I don't think it is reasonable to expect more from any administrative process, at least not until it is formly established in the syche of the organisation that the onward use of their data really is important.  If it is that important, of course, they can expect extra staff or software resource to tidy up the data, can't they? - at which point the problem that their resouces are struggling to cope with the original job they were established for comes up and bites you.

            Of course, even if the data are right, they may not be what you think they are.  There is a myth that there is an item in CH data that tells you how much of their turnover comes form exports.  Not so - it can also be turnover of overseas subsidiaries, and you can't tell which without seeing the Annual Report proper!  And it may be "Europe vs elsewhere". And only has to be there if a sizeable proportion of turnover in different geographical segments.  That's a metadata issue, but CH would not be expected to worry overmuch about it, as all they are doing is reproducing the numbers form the reports.

  4. Comment by oldhaminfo posted on

    We seem to have a lot of very valid comments, but not much response yet.

    Just to clarify where we seem to be, as there seem to be some practical difficulties as well.

    • The reporting/requesting tool is well linked to, but there is no way to see what has been requested, as far as I can see
    • I can see requests under the previous system, but a)I can't comment on them unless someone else has already commented, which isn't helpful, b)The location is very very hidden away in the site structure- you have to know to look in participate, then know what ODUG means, then it's right at the bottom, off screen- and c)I know I've requested things in the past, but they aren't there as far as I can see? So I would question how complete the list is. It would be helpful to include requests turned down, as this would establish a corpus of things we won't repeat.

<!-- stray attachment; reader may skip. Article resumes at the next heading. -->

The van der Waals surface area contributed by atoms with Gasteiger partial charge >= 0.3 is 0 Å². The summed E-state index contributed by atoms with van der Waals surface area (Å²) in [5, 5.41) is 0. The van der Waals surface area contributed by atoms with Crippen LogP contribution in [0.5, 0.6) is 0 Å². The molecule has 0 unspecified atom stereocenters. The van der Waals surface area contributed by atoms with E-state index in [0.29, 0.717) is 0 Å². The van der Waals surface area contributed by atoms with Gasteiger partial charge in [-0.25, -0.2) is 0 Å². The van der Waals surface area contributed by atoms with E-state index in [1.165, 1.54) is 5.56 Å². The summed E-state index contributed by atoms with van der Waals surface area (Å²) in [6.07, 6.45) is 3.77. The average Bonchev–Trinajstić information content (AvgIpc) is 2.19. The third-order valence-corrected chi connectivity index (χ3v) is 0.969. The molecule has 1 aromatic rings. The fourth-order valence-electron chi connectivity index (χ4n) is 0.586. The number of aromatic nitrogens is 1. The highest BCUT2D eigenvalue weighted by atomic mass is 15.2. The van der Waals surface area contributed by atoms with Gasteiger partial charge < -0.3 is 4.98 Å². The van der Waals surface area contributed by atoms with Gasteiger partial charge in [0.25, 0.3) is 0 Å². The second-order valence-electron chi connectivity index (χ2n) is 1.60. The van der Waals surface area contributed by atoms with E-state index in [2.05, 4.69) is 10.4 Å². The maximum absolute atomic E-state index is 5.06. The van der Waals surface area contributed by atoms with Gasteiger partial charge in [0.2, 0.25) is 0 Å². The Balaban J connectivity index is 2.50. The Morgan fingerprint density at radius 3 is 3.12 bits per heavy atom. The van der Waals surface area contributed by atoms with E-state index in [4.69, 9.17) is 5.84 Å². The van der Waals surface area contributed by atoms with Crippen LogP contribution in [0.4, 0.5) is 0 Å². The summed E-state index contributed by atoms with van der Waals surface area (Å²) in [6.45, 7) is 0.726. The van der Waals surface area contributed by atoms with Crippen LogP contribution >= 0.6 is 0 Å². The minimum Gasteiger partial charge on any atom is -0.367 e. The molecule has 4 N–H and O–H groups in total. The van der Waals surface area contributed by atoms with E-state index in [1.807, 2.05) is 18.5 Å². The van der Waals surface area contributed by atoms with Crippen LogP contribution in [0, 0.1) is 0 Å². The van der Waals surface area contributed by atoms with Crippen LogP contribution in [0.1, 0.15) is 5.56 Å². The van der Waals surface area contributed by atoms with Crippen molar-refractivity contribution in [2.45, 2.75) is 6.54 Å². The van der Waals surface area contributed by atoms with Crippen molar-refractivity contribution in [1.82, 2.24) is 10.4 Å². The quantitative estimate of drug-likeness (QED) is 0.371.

I hope all of the comments can be addressed, as there is a vibrant user base here that really do want to be proactive in helping move things forward.

    • Replies to oldhaminfo>

      Comment by Owen Boswarva posted on

      You can view the most recent public data requests here:


      although I agree the list is not easy to find.

      As of earlier today commenting has been enabled on new data requests. However the functionality does not seem to have been made retroactive. There are about 50 public data requests, submitted in the past couple of weeks, that do not currently have commenting enabled.

      -- Owen Boswarva, 09/10/2012

      • Replies to Owen Boswarva>

        Comment by Anonymous posted on

        That's helpful, thanks. Looks like the first text needs to be modified to make clear it is including new requests, as it says otherwise, but definitely a step in the right direction! Obviously being retroactive would be far more sensible.

        It would also be helpful if, as per earlier comments, there was a date of request field, and dates for progress. It would be ironic if useful stuff like that that lets us monitor how successful the project is was kept secret on an open data website!

  5. Comment by Owen Boswarva posted on

    "Just because someone else has submitted the data request you thought of making, doesn't mean you can’t support it – you should do as there is definitely strength in numbers."

    In support of that point, may I suggest you open up the public data requests to comments?

    At the moment the only way to add additional arguments in favour of opening a data set that someone else has already requested is to add another request and rely on ODUG to match up the multiple submissions. It would be much more effective to let users add supporting material to existing requests.

    Data requests submitted to the previous Unlocking Service were open to comments, so why not do the same for the new requests?

    -- Owen Boswarva, 28/09/2012

    Update:  Commenting has now been enabled on all public data requests submitted under the new process. Thank you.

    -- Owen Boswarva, 14/10/2012